The Adama/Tigh friendship, with all its history, is so poignant that you dread the day when the other shoe drops and Adama finds out he's a Cylon. At this point, this question is more about Adama than about Tigh. It isn't even an issue in the story's mind that Tigh, a secret Cylon, is given command of the fleet. Tigh is simply Tigh, working through his many issues, and that's all there is to it. He intends to carry out Adama's orders.

"Why are you doing this?" Lee asks Adama. "Because I can't live without her," Adama responds. Boom — the emotional truth of the episode right there. And Adama waits, by himself, in empty space, alone. Hope springs eternal. When it comes to Laura Roslin, Adama can't afford to be objective. Sine qua non: Without which there is nothing.

Footnote: The number 47 once again shows up in the dialog here, in reference to names being crossed off a list. The whole insertion-of-47-into-scripts phenomenon, dating back to TNG, has persisted throughout BSG's run. Rumor has it Joe Menosky was the one responsible for encouraging this behavior. I felt compelled to ask Menosky about it, and he confirmed his complicity in this conspiracy, and pointed me to this page and this page to demonstrate the uncanny significance of 47.

Previous episode: Guess What's Coming to Dinner?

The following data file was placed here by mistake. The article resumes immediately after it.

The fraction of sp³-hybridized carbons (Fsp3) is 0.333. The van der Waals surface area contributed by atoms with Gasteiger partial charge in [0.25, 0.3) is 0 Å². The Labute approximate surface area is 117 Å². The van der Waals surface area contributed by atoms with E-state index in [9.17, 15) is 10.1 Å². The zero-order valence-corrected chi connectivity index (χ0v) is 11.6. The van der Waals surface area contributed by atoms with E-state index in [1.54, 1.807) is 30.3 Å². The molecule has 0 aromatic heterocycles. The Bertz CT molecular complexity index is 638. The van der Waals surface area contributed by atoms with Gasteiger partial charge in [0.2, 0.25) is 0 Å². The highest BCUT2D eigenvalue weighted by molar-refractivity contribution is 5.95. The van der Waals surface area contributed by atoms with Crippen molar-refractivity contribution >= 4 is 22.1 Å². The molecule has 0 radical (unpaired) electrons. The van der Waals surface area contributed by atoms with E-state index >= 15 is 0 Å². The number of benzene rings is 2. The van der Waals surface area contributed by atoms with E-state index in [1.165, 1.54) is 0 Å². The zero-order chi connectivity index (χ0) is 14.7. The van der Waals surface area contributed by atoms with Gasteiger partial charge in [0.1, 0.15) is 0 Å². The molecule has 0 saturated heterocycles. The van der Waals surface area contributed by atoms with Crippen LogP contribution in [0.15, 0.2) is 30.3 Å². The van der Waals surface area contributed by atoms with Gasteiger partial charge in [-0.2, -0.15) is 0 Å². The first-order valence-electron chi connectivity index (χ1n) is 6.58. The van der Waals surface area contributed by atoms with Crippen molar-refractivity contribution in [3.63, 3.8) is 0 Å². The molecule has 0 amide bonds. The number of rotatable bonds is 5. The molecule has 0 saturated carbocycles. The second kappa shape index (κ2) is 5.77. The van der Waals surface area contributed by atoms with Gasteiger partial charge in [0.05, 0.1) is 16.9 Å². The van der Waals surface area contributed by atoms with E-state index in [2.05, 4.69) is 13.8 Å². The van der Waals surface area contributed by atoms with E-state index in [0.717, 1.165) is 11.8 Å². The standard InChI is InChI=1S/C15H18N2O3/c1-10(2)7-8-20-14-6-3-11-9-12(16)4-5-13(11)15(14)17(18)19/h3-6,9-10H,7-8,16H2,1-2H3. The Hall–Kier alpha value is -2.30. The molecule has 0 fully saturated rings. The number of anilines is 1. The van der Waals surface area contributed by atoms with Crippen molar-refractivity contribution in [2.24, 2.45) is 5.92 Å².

Next episode: The Hub

Season Index

23 comments on this review

Occuprice - Fri, Jan 16, 2009 - 7:55pm (USA Central)
Mmmm..

Methinks your reviews are one my own Sine Qua Nons.
misterd - Fri, Jan 16, 2009 - 8:29pm (USA Central)
Good review of an ambitious but flawed ep, but what I reall want to know is why we have to wait so long between reviews! When are we going to get the next one? All this waiting, weeks and weeks between.... what's that? It is? The one after that too? Oh. Um. Okay. Thanks.
Brendan - Fri, Jan 16, 2009 - 10:26pm (USA Central)
"but I couldn't help but be distracted by how forced it felt for Lampkin to suddenly become so unhinged. What causes this? We learn that his enemies killed his cat weeks ago, and apparently that's his final straw. But, wait -- we had seen the cat jumping around in earlier scenes. Oh, that was just subjective-POV, Romo-imagined narrative trickery. Personally, I don't think this story needed Romo's cat playing Bruce Willis in The Sixth Sense."

I understand this view, but I couldn't disagree more. To me, this fully realizes the character of Romo in a way that his cool guy sunglasses swagger image never could. It's revealed that Romo abandoned his family in the attacks to save his own life. Since then, the bravado, the swagger, it's all been an illusion. He's trying not to care, he defends Gaius Baltar of all people... why? Is he defending Baltar for his selfish actions or is he defending his own? That cat was the last link he had to his family, so when it was killed he lost it. I became disgusted with the idea of hope because for him there isn't any. Lee represents that and that is why he forced him at gun point to prove that he won't be a false hope, because one more let down is something Romo could not allow.
Occuprice - Sat, Jan 17, 2009 - 2:29am (USA Central)
I agree with most of what you say, I just think the execution and the writing for that plot was.... not done very well.

The tidbit about how he left his family and such was interesting, but it didn't feel like an organic growth of the dialog. It felt more like a writer trying to fit it in for the sake of the information, rather than because it actually fits. Handled differently, this could have been a better plot thread.